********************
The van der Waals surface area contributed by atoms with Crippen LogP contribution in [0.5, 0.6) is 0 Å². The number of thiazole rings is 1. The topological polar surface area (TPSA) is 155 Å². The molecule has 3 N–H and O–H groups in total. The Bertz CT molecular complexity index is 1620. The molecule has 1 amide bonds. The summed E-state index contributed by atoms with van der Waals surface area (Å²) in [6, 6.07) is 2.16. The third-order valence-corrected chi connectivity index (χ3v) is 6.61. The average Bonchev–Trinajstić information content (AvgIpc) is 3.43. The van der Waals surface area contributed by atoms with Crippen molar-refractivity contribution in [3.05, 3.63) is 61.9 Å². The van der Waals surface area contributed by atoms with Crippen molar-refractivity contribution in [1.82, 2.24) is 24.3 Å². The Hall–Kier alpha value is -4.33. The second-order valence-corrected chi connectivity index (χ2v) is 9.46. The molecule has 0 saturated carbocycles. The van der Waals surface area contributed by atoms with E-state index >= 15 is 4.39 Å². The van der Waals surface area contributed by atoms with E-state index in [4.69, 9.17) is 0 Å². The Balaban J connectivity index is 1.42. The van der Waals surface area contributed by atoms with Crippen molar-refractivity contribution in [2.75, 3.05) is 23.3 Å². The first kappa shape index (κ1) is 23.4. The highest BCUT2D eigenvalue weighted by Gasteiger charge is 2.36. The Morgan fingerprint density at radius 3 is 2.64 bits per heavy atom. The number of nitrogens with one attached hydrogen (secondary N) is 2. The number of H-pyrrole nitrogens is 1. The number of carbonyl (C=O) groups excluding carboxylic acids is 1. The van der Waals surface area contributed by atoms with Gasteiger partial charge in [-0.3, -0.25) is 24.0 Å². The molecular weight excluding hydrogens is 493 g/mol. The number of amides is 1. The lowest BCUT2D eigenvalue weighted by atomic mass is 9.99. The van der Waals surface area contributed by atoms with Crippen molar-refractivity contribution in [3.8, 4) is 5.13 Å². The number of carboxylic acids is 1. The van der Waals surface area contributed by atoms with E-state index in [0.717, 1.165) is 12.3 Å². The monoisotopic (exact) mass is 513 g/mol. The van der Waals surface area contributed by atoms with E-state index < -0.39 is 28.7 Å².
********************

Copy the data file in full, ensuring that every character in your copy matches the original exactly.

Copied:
The van der Waals surface area contributed by atoms with Crippen LogP contribution in [0.5, 0.6) is 0 Å². The number of thiazole rings is 1. The topological polar surface area (TPSA) is 155 Å². The molecule has 3 N–H and O–H groups in total. The Bertz CT molecular complexity index is 1620. The molecule has 1 amide bonds. The summed E-state index contributed by atoms with van der Waals surface area (Å²) in [6, 6.07) is 2.16. The third-order valence-corrected chi connectivity index (χ3v) is 6.61. The average Bonchev–Trinajstić information content (AvgIpc) is 3.43. The van der Waals surface area contributed by atoms with Crippen molar-refractivity contribution in [3.05, 3.63) is 61.9 Å². The van der Waals surface area contributed by atoms with Crippen molar-refractivity contribution in [1.82, 2.24) is 24.3 Å². The Hall–Kier alpha value is -4.33. The second-order valence-corrected chi connectivity index (χ2v) is 9.46. The molecule has 0 saturated carbocycles. The van der Waals surface area contributed by atoms with E-state index >= 15 is 4.39 Å². The van der Waals surface area contributed by atoms with E-state index in [4.69, 9.17) is 0 Å². The Balaban J connectivity index is 1.42. The van der Waals surface area contributed by atoms with Crippen molar-refractivity contribution in [2.75, 3.05) is 23.3 Å². The first kappa shape index (κ1) is 23.4. The highest BCUT2D eigenvalue weighted by Gasteiger charge is 2.36. The Morgan fingerprint density at radius 3 is 2.64 bits per heavy atom. The number of nitrogens with one attached hydrogen (secondary N) is 2. The number of H-pyrrole nitrogens is 1. The number of carbonyl (C=O) groups excluding carboxylic acids is 1. The van der Waals surface area contributed by atoms with Gasteiger partial charge in [-0.3, -0.25) is 24.0 Å². The molecular weight excluding hydrogens is 493 g/mol. The number of amides is 1. The lowest BCUT2D eigenvalue weighted by atomic mass is 9.99. The van der Waals surface area contributed by atoms with Crippen molar-refractivity contribution in [3.8, 4) is 5.13 Å². The number of carboxylic acids is 1. The van der Waals surface area contributed by atoms with E-state index in [0.717, 1.165) is 12.3 Å². The monoisotopic (exact) mass is 513 g/mol. The van der Waals surface area contributed by atoms with E-state index < -0.39 is 28.7 Å².